Dr. Creasey is survived by his wife, Stella N. Creasey; daughter, Maria Creasey-Baldwin; and two grandchildren, Corbin and Adrien.

    Dr. Kritchevsky, Vet School & Wistar

    William Creasey

    Dr. David Kritchevsky, an internationally recognized expert in the role of dietary fats in heart disease and cancer, died November 20, at age 86.

    Born in Russia, Dr. Kritchevsky earned his B.A. in chemistry and an M.S. in organic chemistry from the University of Chicago in 1939 and 1942, respectively. He was awarded a Ph.D. in organic chemistry from Northwestern University in 1948. After a postdoctoral fellowship in Nobel-Prize winner Leopold Ruzicka’s laboratory in Switzerland, in 1948 and 1949, he served as a staff member in the Bio-Organic Group of the Radiation Laboratory at the University of California, Berkeley, 1950-1952. From 1952 to 1957, he was a staff member at Lederle Laboratories in Pearl River, NY.

     Dr. Kritchevsky joined the faculty at the Wistar Institute in 1957. In 1975, he became associate director of Wistar and served in that position until 1991. He was named Caspar Wistar Scholar at the Institute in 1985.

     Dr. Kritchevsky was as a member of many graduate groups at Penn: molecular biology (1965-1992), serving as chairman from 1972 to 1984; biochemistry (1965-1992) and pathology (1971-1995). He was a professor of biochemistry in surgery at Penn (1972 to 1992), an adjunct professor of biochemistry at the Medical College of Pennsylvania (1988 to 1998), and the Wistar Professor of Biochemistry in the School of Veterinary Medicine at Penn (1966 to 2001). He was professor emeritus of animal biology, Vet/Med. at the time of his death.

    Dr. Kritchevsky authored the first book on cholesterol in 1958 and, in 1981 with O.J. Pollak, the first book on sitosterol, an extract with anti-cholesterol properties found in wheat germ oil, corn oil, and other grain or nut oils. He received many national and international awards during his lifetime, including awards from the University of Graz, the American Heart Association, and from the American Institute of Cancer Research. In 2006, the American Society for Nutrition announced the establishment of the David Kritchevsky Career Achievement Award in Nutrition, to be awarded annually.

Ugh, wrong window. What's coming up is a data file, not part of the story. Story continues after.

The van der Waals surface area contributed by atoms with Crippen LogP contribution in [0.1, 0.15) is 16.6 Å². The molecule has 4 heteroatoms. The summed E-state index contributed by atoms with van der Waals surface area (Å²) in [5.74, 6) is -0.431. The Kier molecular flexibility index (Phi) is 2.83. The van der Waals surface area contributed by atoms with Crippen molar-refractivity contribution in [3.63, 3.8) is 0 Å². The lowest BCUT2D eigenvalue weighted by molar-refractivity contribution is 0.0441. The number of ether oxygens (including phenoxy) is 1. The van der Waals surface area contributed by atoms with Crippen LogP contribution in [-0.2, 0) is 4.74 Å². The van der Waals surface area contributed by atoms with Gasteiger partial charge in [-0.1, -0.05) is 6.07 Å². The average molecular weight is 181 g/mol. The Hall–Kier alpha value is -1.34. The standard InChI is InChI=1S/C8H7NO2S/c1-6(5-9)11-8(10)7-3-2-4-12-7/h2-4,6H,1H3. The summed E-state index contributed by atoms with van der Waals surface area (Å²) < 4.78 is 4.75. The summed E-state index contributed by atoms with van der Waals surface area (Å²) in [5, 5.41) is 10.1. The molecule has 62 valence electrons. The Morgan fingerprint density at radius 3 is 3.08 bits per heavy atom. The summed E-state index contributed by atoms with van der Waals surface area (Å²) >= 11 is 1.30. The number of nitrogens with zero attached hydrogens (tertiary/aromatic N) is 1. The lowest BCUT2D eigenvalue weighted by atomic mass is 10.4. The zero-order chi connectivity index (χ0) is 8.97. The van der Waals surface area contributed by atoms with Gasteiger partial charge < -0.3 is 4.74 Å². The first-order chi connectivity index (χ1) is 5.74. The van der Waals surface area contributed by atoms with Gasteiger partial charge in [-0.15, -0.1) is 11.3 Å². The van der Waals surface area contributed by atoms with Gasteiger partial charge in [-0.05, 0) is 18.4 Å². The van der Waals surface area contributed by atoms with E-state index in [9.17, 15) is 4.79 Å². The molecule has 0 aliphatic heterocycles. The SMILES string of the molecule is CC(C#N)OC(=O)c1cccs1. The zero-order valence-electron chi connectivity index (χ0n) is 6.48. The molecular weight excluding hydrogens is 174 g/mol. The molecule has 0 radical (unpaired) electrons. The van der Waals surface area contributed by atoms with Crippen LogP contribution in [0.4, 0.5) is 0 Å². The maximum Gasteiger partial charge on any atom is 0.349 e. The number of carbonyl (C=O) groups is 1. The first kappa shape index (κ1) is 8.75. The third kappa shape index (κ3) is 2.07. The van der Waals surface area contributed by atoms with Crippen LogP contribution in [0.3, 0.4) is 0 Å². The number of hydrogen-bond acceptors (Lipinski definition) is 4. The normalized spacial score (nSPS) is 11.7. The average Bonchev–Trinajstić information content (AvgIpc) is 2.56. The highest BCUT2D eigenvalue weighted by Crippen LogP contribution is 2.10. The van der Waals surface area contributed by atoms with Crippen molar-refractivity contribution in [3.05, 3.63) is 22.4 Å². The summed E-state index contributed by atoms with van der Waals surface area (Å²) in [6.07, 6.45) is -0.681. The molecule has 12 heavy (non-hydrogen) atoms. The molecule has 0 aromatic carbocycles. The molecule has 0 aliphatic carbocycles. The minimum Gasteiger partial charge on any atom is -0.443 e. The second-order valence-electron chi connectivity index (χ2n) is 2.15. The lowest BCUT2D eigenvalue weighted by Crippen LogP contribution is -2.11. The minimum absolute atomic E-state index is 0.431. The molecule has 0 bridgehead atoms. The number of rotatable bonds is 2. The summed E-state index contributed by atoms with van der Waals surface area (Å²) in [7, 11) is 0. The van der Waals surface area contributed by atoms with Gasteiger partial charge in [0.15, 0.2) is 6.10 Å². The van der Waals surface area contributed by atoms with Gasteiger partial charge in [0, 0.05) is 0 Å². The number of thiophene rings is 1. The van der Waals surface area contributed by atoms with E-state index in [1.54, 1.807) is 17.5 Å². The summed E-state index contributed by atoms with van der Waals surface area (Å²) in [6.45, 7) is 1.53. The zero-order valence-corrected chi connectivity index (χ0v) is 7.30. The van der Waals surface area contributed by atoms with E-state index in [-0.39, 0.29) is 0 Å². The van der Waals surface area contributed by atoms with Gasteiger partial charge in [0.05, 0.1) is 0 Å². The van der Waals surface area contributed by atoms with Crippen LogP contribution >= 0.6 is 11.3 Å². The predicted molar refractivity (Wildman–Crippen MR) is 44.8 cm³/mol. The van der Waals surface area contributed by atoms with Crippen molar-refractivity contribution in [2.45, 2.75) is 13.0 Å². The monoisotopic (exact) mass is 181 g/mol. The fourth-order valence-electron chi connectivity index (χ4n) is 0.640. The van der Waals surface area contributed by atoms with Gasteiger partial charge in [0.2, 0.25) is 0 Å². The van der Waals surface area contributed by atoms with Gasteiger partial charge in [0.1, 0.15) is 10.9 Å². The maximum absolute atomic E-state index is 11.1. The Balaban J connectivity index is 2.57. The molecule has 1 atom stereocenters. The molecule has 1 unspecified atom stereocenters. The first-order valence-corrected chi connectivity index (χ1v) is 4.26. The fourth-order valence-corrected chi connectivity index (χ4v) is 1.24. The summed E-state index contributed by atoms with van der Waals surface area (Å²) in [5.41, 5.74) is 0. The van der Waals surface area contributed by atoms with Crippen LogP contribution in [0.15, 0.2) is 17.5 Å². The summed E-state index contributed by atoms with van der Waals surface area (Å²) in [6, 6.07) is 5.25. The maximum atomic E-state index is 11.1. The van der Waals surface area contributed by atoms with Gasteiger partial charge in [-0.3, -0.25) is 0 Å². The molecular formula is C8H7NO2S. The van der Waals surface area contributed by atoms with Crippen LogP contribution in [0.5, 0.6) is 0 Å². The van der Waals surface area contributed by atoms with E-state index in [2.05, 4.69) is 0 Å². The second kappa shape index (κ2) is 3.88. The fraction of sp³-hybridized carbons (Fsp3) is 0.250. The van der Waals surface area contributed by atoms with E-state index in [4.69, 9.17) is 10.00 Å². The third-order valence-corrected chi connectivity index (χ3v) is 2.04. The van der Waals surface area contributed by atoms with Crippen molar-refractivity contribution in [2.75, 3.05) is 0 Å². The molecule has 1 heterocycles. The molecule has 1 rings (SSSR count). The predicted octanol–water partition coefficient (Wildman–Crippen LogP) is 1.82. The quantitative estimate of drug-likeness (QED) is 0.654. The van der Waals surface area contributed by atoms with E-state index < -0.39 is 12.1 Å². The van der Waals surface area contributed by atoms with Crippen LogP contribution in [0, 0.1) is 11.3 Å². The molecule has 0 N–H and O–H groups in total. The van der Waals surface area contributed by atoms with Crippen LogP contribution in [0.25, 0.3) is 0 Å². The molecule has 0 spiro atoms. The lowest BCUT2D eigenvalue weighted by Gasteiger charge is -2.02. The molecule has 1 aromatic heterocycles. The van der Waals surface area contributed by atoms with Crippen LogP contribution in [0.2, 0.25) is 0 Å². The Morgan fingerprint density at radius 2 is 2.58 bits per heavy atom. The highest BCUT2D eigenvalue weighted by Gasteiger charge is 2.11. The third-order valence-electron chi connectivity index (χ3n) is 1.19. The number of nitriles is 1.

Dr. Kritchevsky was a past president of the American Society of Nutritional Sciences (then known as the American Institute of Nutrition); the Society for Experimental Biology and Medicine; and the John Morgan Society. He also served on numerous editorial boards and scientific advisory committees in academia, government, and industry.

     In addition to his distinguished career, he was also noted for his humorous take on life and the scientific enterprise, perhaps expressed best in a series of songs used for teaching about science. Among these were the “Cholesterol Biosynthesis Song,” sung to the tune of “Jingle Bells,” and “If I Had a Big Grant,” sung to the tune of “If I Were a Rich Man,” from Fiddler on the Roof. View videoclip...

    Dr. Kritchevsky is survived by his wife of 58 years, Evelyn; their children, Barbara, Janice and Stephen; and six grandchildren.

     A memorial service will be held on December 9 at 10:30 a.m., Main Line Unitarian Church, 816 S. Valley Forge Road, in Devon, PA. Donations may be made to the David Kritchevsky Memorial Fund, Account #119-3380, at the Bryn Mawr Trust Company, 801 West Lancaster Avenue, Bryn Mawr, PA, 19010.

    To Report A Death

    Almanac appreciates being informed of the deaths of current and former faculty and staff members, students, and other members of the University community.

    However, notices of alumni deaths should be directed to the Alumni Records Office at Room 545, Franklin Building, (215) 898-8136 or e-mail record@ben.dev.upenn.edu.

    Almanac - December 5, 2006, Volume 53, No. 14